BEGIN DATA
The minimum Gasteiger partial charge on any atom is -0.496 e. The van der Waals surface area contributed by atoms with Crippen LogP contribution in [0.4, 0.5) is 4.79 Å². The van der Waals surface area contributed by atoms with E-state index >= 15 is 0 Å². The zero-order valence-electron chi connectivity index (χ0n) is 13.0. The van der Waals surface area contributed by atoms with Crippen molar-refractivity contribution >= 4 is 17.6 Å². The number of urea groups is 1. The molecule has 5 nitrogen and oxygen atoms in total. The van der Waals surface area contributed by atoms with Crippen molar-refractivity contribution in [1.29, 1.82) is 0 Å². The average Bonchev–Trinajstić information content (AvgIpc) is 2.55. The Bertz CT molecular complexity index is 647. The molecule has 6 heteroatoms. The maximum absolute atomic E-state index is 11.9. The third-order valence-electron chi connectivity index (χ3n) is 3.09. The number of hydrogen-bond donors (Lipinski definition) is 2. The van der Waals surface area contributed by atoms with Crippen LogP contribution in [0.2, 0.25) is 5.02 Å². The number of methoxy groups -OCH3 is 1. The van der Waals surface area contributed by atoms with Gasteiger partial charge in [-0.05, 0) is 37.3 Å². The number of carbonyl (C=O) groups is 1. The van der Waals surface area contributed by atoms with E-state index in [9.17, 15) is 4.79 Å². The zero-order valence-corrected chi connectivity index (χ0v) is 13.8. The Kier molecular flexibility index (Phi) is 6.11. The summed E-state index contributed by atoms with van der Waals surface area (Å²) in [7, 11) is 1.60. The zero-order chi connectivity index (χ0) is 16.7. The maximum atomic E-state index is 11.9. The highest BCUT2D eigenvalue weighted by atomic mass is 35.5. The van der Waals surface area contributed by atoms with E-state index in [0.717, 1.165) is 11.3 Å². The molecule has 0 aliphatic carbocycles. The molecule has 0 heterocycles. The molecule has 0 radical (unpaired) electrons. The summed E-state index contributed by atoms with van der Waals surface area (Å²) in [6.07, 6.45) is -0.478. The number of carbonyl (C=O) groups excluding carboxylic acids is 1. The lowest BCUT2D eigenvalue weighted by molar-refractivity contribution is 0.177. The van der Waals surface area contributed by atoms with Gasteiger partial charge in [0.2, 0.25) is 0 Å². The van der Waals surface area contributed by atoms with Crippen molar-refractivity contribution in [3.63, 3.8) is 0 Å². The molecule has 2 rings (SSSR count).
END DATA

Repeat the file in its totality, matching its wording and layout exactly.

The minimum Gasteiger partial charge on any atom is -0.496 e. The van der Waals surface area contributed by atoms with Crippen LogP contribution in [0.4, 0.5) is 4.79 Å². The van der Waals surface area contributed by atoms with E-state index >= 15 is 0 Å². The zero-order valence-electron chi connectivity index (χ0n) is 13.0. The van der Waals surface area contributed by atoms with Crippen molar-refractivity contribution >= 4 is 17.6 Å². The number of urea groups is 1. The molecule has 5 nitrogen and oxygen atoms in total. The van der Waals surface area contributed by atoms with Crippen molar-refractivity contribution in [1.29, 1.82) is 0 Å². The average Bonchev–Trinajstić information content (AvgIpc) is 2.55. The Bertz CT molecular complexity index is 647. The molecule has 6 heteroatoms. The maximum absolute atomic E-state index is 11.9. The third-order valence-electron chi connectivity index (χ3n) is 3.09. The number of hydrogen-bond donors (Lipinski definition) is 2. The van der Waals surface area contributed by atoms with Crippen LogP contribution in [0.2, 0.25) is 5.02 Å². The number of methoxy groups -OCH3 is 1. The van der Waals surface area contributed by atoms with Gasteiger partial charge in [-0.05, 0) is 37.3 Å². The number of carbonyl (C=O) groups is 1. The van der Waals surface area contributed by atoms with E-state index in [9.17, 15) is 4.79 Å². The zero-order valence-corrected chi connectivity index (χ0v) is 13.8. The Kier molecular flexibility index (Phi) is 6.11. The summed E-state index contributed by atoms with van der Waals surface area (Å²) in [7, 11) is 1.60. The zero-order chi connectivity index (χ0) is 16.7. The maximum atomic E-state index is 11.9. The highest BCUT2D eigenvalue weighted by atomic mass is 35.5. The van der Waals surface area contributed by atoms with E-state index in [0.717, 1.165) is 11.3 Å². The molecule has 0 aliphatic carbocycles. The molecule has 0 heterocycles. The molecule has 0 radical (unpaired) electrons. The summed E-state index contributed by atoms with van der Waals surface area (Å²) in [6.07, 6.45) is -0.478. The number of carbonyl (C=O) groups excluding carboxylic acids is 1. The lowest BCUT2D eigenvalue weighted by molar-refractivity contribution is 0.177. The van der Waals surface area contributed by atoms with Gasteiger partial charge in [0.2, 0.25) is 0 Å². The van der Waals surface area contributed by atoms with Crippen molar-refractivity contribution in [3.63, 3.8) is 0 Å². The molecule has 2 rings (SSSR count).